Chapter XIII. Conclusion
- Frontismatter, preface, table of contents.
- Chapter I. The Middle Platonists, The Mathematicians, and the Gnostics
- Chapter II. The First Christian negative theology: Justin and Clement
- Chapter III. Plotinus and abstraction
- Chapter IV. Origen: Christian mysticism without the via negativa
- Chapter V. The logic of negation; between Plotinus and Proclus
- Chapter VI. Proclus and positive negation
- Chapter VII. Damascius and Hyperignorance
- Chapter VIII. Arian negative theology: Aetius and Eunomius
- Chapter IX. Basil and Letter 38: the negative theology of the amateur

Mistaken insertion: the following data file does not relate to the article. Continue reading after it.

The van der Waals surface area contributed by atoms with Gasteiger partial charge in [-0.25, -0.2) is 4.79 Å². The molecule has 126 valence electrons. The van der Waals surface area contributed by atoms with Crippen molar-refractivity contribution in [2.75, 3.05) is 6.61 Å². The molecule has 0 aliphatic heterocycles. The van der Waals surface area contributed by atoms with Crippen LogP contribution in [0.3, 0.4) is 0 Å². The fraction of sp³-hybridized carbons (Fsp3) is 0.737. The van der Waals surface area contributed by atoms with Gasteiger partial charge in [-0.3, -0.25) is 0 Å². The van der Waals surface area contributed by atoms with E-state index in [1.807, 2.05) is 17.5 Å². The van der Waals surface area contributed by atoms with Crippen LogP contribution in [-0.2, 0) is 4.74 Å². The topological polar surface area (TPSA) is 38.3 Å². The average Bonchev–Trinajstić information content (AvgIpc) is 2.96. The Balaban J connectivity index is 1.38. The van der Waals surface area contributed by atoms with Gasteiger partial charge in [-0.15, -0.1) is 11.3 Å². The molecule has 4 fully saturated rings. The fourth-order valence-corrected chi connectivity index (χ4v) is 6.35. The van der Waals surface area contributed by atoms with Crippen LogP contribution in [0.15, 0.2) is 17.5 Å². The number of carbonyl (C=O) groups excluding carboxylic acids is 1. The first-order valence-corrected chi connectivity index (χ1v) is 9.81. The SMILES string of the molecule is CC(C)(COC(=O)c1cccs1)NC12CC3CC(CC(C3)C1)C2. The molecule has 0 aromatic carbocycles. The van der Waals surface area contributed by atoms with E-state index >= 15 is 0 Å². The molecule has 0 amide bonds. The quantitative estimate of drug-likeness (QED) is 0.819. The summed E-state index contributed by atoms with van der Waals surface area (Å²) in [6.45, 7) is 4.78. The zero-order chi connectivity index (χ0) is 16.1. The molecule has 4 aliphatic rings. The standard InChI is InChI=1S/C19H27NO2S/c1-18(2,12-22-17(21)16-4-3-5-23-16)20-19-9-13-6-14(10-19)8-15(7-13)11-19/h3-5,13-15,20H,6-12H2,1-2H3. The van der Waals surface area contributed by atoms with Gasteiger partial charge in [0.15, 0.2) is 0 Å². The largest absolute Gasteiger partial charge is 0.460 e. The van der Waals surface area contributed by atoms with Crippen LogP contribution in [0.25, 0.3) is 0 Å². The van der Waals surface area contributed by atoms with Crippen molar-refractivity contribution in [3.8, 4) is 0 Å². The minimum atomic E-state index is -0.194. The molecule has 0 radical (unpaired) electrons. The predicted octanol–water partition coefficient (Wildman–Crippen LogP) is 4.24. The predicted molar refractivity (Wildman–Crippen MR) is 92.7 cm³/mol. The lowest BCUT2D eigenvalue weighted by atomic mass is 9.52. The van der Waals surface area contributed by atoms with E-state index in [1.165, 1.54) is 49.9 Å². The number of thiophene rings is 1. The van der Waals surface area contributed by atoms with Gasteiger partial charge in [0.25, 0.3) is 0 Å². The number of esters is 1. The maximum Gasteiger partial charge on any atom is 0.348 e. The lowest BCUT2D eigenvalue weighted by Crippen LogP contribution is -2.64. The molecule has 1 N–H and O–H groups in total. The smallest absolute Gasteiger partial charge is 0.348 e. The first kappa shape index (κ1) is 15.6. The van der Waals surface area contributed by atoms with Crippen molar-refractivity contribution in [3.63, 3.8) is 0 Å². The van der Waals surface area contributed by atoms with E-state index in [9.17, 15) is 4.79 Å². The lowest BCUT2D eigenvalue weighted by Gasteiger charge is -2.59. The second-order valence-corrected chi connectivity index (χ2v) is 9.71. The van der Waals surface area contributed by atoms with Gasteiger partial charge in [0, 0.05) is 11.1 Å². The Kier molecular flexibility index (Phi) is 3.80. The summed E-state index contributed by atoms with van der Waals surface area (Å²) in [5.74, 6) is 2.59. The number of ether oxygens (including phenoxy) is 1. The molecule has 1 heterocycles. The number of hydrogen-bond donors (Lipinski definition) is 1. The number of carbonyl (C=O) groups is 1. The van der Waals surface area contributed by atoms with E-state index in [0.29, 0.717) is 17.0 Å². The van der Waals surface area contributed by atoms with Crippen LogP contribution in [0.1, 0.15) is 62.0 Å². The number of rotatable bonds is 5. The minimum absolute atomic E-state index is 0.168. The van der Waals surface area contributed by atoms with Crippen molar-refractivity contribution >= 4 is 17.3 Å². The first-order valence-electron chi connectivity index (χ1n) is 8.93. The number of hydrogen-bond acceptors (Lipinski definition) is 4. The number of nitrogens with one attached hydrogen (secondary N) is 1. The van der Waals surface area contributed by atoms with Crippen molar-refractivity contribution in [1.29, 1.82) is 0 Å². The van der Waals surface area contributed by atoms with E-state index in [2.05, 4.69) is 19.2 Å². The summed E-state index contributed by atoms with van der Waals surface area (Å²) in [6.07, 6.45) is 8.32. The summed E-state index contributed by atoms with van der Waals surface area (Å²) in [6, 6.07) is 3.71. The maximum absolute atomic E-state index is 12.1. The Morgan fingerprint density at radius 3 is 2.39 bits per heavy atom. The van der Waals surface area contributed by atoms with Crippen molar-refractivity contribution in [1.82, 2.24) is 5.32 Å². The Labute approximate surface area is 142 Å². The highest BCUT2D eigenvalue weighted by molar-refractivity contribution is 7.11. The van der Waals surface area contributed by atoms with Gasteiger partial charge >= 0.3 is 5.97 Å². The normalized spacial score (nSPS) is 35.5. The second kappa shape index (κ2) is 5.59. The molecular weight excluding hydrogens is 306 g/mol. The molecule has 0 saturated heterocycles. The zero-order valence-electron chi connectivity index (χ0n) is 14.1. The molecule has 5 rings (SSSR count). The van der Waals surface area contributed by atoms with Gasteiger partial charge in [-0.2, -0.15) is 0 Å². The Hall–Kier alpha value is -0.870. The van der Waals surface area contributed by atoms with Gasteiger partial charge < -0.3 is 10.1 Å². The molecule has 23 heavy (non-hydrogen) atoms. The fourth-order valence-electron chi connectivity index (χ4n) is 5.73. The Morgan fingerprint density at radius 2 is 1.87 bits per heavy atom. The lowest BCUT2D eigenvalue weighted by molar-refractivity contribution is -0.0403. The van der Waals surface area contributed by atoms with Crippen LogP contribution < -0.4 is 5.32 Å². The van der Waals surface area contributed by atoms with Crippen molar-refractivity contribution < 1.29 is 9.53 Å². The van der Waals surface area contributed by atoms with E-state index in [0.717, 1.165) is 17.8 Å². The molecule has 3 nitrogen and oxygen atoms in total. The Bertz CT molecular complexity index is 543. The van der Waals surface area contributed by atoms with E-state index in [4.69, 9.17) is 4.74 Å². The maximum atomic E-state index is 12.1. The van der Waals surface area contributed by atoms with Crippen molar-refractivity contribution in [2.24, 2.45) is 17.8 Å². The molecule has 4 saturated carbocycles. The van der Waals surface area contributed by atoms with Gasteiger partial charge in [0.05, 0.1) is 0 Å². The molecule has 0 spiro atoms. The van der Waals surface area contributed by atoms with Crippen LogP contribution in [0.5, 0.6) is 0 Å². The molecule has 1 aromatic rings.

- Chapter X. Gregory of Nyssa and Eunomius: theology versus philosophy
- Chapter XI. Augustine: the importance of meaning and the unimportance of the negative method
- Chapter XII. Pseudo-Dionysius: a positive view of language and the via negativa
- » Chapter XIII. Conclusion
- Appendix I.
- Appendix II.
- Bibliography and Index
[Chapter Contents]: The invention of reason, and scepticism about it, 242; the hypostatization of reason, 243; word as mask, 244; the desire for knowledge, 246; names and nature, 247; Augustine and the vindication of language, 247; the via negativa, 248; silence and the via negativa, 251.